The pepsin used was a pure substance having an activity of 15,000,000 units for milk casein, and, in that case, the pH of hide was adjusted to 2.5 (the optimum pH of pepsin for collagen). In the case of the present new proteolytic enzymes having an activity of 150,000 units for milk casein, the pH of hide was adjusted to 3.0 (the optimum pH of the present proteolytic enzyme for collagen). The amount of the enzyme added was 0.01% per substrate by weight in the case of pepsin and 1.0% in the case of the present enzyme, so that the enzymic treatments by each enzyme-were made under the same condition from the viewpoint of the activity for casein. In this examination, the amount of the collagen fibers solubilized in 24 hours agitation was 20% in the case of pepsin, and 100% in the case of the present enzyme. Accordingly, the enzyme produced from Aspergillus niger is superior in the ability to solubilize the collagen fibers of adult steer hide to the proteolytic enzyme hitherto known.
3 EXAMPLE 2 Adult steer bone was deashed with 1 N hydrochloric acid. The collagen of the deashed bone was then neutralized and washed with water to obtain a sample of 200 g. (water content, 75%), to which 1 l. of dilute acetic acid was added to adjust the pH to 3.0. Thereafter, in the same way as in Example 1, the aforesaid enzyme (produced from Aspergillus niger) solution was added in an amount of 0.5% per substrate by weight, and the mixture was agitated for 24 hours at 25 C. to'form a viscous solution in which the collagen had been almost dispersed. After filtration, this solution was neutralized to form a fibrous precipitate, the dry weight of which was about 45 g., showing that about 90% of the collagen fibers was solubilized without being destroyed, the ability of reconstitution.
As shown in Examples 1 and 2 it is now clear that when the enzyme described therein is used, the collagen fibers of adult animals can be solubilized as easily as in the case where those of young animals are solubilized with pepsin.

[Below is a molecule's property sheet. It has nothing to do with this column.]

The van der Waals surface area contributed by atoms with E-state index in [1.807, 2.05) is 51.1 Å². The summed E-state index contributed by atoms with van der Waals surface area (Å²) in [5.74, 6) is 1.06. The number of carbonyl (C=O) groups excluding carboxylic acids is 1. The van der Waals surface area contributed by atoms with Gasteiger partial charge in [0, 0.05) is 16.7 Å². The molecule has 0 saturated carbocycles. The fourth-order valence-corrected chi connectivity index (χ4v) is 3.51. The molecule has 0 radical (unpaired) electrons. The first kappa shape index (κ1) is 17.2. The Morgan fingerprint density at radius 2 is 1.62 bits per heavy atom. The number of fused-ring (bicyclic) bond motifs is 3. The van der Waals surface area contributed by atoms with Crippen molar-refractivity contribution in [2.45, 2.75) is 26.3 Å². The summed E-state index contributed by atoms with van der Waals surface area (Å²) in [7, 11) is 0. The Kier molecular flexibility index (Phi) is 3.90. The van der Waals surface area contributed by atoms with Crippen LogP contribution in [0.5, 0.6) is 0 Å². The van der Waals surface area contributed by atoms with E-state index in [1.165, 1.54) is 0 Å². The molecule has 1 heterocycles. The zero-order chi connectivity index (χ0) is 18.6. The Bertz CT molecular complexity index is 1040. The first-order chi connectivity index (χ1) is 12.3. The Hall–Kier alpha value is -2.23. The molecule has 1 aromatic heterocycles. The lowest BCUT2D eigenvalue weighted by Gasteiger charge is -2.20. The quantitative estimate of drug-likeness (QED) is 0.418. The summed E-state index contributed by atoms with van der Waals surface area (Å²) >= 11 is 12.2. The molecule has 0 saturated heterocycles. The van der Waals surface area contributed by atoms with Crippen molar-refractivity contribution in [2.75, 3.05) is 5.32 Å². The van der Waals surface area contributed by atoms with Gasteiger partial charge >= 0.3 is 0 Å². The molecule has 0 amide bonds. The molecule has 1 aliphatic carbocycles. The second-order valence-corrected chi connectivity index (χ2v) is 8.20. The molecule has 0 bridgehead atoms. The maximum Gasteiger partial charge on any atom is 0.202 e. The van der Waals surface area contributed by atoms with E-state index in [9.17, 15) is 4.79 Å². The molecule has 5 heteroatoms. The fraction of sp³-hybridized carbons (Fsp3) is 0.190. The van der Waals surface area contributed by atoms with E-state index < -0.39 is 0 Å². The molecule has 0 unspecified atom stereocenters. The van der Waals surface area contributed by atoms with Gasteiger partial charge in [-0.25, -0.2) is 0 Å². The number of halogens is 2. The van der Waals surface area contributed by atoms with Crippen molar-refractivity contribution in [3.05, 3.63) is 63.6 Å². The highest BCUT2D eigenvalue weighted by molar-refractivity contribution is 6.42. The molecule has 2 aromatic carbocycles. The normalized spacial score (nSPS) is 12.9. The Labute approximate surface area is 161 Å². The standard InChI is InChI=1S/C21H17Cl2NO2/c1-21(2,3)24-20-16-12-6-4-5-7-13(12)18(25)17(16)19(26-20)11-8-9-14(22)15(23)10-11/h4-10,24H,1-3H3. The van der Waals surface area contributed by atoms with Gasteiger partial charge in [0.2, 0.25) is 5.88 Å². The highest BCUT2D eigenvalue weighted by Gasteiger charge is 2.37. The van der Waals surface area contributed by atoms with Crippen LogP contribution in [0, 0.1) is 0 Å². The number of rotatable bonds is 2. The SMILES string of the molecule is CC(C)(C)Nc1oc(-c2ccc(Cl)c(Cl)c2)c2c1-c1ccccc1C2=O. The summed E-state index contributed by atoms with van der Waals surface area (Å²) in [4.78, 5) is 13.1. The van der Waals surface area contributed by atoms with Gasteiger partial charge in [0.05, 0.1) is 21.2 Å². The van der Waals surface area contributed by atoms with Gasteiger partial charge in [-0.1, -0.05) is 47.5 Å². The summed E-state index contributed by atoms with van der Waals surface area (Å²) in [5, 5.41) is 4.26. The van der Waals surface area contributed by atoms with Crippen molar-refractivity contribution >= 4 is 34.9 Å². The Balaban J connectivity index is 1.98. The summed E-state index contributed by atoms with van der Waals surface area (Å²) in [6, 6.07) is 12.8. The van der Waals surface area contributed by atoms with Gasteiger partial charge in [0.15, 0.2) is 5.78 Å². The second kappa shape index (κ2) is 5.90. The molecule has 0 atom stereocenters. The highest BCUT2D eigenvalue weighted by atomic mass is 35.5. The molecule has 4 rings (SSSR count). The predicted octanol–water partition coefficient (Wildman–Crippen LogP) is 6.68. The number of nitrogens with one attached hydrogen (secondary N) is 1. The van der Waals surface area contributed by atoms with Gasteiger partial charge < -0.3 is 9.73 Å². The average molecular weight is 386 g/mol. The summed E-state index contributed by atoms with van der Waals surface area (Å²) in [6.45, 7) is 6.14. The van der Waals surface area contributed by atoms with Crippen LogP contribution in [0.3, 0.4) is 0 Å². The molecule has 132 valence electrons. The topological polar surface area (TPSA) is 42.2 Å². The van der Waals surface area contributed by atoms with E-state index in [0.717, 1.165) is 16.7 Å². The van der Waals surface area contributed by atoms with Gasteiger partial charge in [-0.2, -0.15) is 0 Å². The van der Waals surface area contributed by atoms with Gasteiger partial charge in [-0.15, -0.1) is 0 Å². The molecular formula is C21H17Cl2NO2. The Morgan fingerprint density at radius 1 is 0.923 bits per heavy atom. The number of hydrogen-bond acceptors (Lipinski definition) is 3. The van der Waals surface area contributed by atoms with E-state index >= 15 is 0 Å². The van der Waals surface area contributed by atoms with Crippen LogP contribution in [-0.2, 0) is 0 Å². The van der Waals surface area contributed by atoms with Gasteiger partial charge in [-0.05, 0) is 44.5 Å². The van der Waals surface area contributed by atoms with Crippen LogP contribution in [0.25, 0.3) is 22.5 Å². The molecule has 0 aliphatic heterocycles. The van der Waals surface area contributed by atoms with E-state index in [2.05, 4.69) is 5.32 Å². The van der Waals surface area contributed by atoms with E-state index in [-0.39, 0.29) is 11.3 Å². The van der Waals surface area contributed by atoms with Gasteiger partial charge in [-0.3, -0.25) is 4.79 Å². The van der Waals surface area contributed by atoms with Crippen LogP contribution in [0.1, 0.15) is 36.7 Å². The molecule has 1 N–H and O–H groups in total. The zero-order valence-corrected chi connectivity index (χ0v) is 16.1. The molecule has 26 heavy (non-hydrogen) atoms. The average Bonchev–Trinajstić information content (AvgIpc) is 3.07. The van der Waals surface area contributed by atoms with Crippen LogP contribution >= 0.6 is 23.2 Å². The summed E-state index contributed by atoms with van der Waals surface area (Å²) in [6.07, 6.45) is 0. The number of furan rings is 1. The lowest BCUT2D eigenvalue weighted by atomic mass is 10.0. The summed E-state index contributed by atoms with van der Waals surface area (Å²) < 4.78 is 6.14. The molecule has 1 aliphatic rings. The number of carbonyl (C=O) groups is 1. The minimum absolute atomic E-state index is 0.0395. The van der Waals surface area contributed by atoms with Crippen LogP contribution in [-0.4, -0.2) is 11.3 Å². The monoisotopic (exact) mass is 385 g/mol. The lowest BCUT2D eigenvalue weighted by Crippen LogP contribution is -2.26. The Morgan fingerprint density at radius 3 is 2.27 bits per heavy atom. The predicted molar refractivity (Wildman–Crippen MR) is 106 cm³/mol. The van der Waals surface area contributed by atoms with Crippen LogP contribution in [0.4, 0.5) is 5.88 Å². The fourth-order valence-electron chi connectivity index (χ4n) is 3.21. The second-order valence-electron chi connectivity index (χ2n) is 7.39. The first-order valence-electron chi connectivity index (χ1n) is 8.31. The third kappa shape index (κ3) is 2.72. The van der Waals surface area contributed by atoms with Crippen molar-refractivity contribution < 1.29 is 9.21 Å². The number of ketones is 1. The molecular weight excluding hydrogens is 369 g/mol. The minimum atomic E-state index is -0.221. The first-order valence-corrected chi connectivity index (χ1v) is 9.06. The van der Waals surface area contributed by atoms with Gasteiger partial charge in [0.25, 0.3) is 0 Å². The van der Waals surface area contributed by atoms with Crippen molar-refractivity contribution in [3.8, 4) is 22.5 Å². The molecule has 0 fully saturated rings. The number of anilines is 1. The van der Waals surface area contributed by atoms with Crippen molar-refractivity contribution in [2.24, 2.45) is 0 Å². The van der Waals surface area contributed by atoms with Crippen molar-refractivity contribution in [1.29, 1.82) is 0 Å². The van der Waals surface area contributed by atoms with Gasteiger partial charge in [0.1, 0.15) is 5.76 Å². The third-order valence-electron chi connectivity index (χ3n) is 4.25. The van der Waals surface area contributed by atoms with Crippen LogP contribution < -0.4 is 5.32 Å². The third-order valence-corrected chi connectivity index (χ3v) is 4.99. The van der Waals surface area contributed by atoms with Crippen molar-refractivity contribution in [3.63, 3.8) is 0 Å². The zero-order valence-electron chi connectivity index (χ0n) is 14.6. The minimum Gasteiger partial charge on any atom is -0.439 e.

EXAMPLE 3 The procedure described in Example 1 was followed using the proteolytic enzyme produced from Aspergillus sairoi (ATCC No. 14,332) in place of the enzyme used in Example 1. In this procedure, the collagen fibers were almost solubilized in 48 hours at about 25 C. and at a pH of about 2.5 to form a very viscous solution. In this case, the above-mentioned enzyme having an activity of 150,000 units for casein was used in an amount of 1% per substrate by weight. The collagen solution obtained by the above treatment had the same characteristics as those of the collagen solution obtained by the procedure in Example 1.
The collagen fiber-solubilizing activity of this enzyme produced from Aspergillus suitor was tested through comparison with that of pepsin. Pure pepsin (having an activity of 15,000,000 units for casein) was used in an amount of 0.01% per substrate by weight; on the other hand, the present crude enzyme (having an activity of 150,000 units for casein) produced from Aspergillus saitoi was used in an amount of 1% per substrate by weight, at a pH of about 2.5 and a temperature of about 25 C. for 24 hours.
The collagen fibers used were solubilized about 20% with pepsin and about 50% with the present enzyme. Therefore, it can be said that the enzyme produced from Arpergillus s'ar'toi showed an excellent activity to solubilize the collagen fibers.